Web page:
Friday, July 16, 2004

The Perils of Religious Voting 

by Dave
I stumbled across an interesting set of directives to Catholic voters entitled A Brief Catechism for Catholic Voters. It's written by a Catholic clergyman with a PhD and it's posted on a website that looks pretty darned Catholic, so I'll take it as a fair expression of conservative Catholic thinking on this tricky issue of church and state. Mormons, too, like to mix religion with their politics, but sometimes we see our own difficulties more clearly by viewing someone else's. So here are some highlights (quotes in italics, my comments afterwards) from the fourteen numbered paragraphs in the article.

3. If a political candidate supported abortion, or any other moral evil, such as assisted suicide and euthanasia, for that matter, it would not be morally permissible for you to vote for that person. This is because, in voting for such a person, you would become an accomplice in the moral evil at issue. No, voting for a pro-abortion candidate is not morally equivalent to choosing or assisting with an abortion. If it were, then so would a lot of things be too: fixing the car of a pro-abortion person, selling a house to a pro-abortion person, coaching their kids in Little League, even just saying "Good morning" as opposed to "One day you will burn in hell" or some similar benediction could be "assisting." Making abortion a controlling litmus test for voting debases voting and undermines the polity.

7. A candidate for office who says that he is personally opposed to abortion but actually votes in favor of it is either fooling himself or trying to fool you. . . . If you vote for such a candidate, you would be an accomplice in advancing the moral evil of abortion. Therefore, it is not morally permissible to vote for such a candidate for office. This attempts to deny Catholic politicians the possibility of separating their political sense of duty from their personal sense of religious obligation. Didn't Catholics figure this out with Kennedy in 1960? He said (in no uncertain terms) that as President he wouldn't take orders from the Vatican--would he have been elected if he had said the contrary? We expect politicians to represent all voters and act with an eye to the diverse views of their constituents and the public good, not simply enact their own personal moral agenda.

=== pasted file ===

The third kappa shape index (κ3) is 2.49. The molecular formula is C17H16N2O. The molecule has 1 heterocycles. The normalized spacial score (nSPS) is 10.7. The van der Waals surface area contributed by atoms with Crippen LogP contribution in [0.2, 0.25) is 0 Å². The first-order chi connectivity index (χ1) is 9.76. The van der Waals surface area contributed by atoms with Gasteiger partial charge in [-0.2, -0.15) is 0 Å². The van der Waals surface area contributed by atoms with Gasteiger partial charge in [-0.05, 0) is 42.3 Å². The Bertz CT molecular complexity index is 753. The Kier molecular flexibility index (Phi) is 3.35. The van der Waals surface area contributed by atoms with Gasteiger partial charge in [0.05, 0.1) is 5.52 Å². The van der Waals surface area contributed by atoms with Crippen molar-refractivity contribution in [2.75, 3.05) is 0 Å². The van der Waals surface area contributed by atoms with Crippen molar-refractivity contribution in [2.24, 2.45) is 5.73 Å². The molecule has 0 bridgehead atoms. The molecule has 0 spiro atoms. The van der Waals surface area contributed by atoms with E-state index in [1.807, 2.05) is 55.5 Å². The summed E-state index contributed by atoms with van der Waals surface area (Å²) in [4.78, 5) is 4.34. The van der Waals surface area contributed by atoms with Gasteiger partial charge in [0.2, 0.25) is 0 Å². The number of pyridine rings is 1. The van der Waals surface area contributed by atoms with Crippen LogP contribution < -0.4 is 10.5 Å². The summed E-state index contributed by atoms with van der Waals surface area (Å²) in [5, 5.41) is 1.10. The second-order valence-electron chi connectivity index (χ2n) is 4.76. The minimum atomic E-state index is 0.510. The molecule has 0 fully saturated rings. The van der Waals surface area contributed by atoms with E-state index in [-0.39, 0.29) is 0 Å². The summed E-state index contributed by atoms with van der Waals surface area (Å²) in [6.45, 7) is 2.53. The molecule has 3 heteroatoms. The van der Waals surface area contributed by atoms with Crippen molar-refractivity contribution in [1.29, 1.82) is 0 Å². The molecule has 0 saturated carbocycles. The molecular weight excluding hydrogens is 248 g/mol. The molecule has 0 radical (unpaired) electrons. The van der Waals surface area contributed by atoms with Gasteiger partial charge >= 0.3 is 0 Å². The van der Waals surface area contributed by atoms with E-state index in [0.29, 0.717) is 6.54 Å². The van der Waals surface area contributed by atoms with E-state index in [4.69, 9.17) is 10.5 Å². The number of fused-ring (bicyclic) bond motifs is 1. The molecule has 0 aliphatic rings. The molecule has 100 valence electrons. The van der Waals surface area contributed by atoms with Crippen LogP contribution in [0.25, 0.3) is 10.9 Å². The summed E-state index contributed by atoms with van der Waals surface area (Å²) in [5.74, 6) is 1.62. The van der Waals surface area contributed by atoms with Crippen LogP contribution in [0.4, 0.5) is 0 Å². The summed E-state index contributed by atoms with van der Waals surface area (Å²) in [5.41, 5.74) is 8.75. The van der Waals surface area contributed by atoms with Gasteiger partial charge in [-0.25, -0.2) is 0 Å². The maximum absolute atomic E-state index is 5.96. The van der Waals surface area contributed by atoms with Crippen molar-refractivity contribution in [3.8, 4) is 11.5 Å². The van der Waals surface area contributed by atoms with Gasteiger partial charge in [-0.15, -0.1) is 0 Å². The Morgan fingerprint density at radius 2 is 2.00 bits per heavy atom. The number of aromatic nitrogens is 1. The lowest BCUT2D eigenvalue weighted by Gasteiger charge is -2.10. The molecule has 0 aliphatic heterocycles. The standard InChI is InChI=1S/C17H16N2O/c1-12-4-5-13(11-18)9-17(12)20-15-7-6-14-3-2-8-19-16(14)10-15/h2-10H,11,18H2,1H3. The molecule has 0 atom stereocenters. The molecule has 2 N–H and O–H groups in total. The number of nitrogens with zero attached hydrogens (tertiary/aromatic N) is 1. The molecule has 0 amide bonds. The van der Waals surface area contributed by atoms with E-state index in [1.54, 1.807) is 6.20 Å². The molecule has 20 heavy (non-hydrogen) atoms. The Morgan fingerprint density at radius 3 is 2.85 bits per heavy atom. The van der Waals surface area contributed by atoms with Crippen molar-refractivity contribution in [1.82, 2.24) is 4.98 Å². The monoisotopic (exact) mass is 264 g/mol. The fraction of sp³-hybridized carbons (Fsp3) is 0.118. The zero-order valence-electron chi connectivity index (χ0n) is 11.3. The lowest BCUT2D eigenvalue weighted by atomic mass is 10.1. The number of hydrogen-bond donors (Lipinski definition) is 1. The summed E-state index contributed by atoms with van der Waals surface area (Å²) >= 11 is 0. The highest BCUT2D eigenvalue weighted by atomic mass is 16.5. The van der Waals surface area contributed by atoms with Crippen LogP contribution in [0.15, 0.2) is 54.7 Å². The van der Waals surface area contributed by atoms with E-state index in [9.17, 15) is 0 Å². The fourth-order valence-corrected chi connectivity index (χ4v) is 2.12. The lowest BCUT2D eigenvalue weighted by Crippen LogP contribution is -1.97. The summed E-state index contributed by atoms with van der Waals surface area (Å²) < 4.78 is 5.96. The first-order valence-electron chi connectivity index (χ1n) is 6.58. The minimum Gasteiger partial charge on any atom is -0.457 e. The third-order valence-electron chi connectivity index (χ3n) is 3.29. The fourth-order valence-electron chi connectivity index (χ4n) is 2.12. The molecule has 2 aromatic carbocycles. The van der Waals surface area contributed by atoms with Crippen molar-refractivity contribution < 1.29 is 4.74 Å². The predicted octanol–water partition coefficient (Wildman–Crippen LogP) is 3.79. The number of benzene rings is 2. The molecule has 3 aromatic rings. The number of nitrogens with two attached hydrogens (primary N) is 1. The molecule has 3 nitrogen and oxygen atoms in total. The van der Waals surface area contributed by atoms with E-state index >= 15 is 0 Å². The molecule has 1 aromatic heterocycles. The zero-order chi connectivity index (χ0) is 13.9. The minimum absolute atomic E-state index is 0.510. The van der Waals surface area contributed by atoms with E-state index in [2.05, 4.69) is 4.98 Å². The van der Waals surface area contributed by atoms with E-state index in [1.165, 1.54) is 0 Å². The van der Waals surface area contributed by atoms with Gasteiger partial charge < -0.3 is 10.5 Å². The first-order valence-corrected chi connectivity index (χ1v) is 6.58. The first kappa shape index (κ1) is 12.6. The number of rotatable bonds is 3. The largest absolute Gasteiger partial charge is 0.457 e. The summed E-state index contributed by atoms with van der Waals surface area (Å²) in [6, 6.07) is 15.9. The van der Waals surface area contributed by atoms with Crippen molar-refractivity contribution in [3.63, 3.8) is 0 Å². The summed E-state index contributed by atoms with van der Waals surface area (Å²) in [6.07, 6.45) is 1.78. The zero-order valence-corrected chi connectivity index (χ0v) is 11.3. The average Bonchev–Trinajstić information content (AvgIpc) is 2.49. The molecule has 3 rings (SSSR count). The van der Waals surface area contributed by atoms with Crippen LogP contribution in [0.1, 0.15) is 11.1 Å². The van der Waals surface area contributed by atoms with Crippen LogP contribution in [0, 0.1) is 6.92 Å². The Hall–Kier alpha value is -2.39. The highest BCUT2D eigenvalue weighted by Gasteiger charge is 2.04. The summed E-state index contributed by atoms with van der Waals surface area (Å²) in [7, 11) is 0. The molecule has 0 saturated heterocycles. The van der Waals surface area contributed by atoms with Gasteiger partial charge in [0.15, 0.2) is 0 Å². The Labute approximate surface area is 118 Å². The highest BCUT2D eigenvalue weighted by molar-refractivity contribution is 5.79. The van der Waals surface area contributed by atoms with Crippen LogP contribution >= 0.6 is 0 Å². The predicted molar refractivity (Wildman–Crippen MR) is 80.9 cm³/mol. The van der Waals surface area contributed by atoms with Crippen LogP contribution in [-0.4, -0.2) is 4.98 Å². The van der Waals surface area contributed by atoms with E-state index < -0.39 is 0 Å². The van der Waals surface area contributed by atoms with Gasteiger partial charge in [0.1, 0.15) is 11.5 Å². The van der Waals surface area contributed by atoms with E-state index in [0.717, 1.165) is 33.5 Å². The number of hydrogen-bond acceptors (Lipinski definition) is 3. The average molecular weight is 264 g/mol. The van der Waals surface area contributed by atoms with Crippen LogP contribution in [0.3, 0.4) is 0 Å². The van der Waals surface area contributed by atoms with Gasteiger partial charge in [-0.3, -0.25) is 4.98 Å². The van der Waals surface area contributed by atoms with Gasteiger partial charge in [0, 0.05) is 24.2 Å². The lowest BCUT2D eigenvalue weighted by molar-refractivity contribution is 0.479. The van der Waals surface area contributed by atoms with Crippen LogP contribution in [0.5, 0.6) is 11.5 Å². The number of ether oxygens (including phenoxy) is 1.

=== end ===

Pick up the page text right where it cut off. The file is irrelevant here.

In paragraph 10, the author opines that if the choice is between two (or several) candidates who are all pro-abortion, one need not withhold one's vote, but should instead vote for the candidate who "would do the least moral harm." That seems like a better and more general principle to follow in every case: vote for the guy who will do the least (moral) harm. In paragraph 14, the author holds out that knowingly voting for a pro-abortion candidate is a mortal sin (in Catholic theology, a sin which kills the spiritual life of the soul and deprives a person of salvation, unless he repents). All this Catholic angst over voting is a reminder of how authoritarian and how thoroughly opposed to political liberalism was Catholicism in the 19th century. Echoes persist.

So are there any pitfalls here that LDS leaders and voters can avoid? I'll note that LDS leaders have consistently worked hard to avoid endorsing specific candidates or getting embroiled in political disputes. Yet, it feels like the Church is becoming more politicized recently. The times they are a-changing. What think ye?
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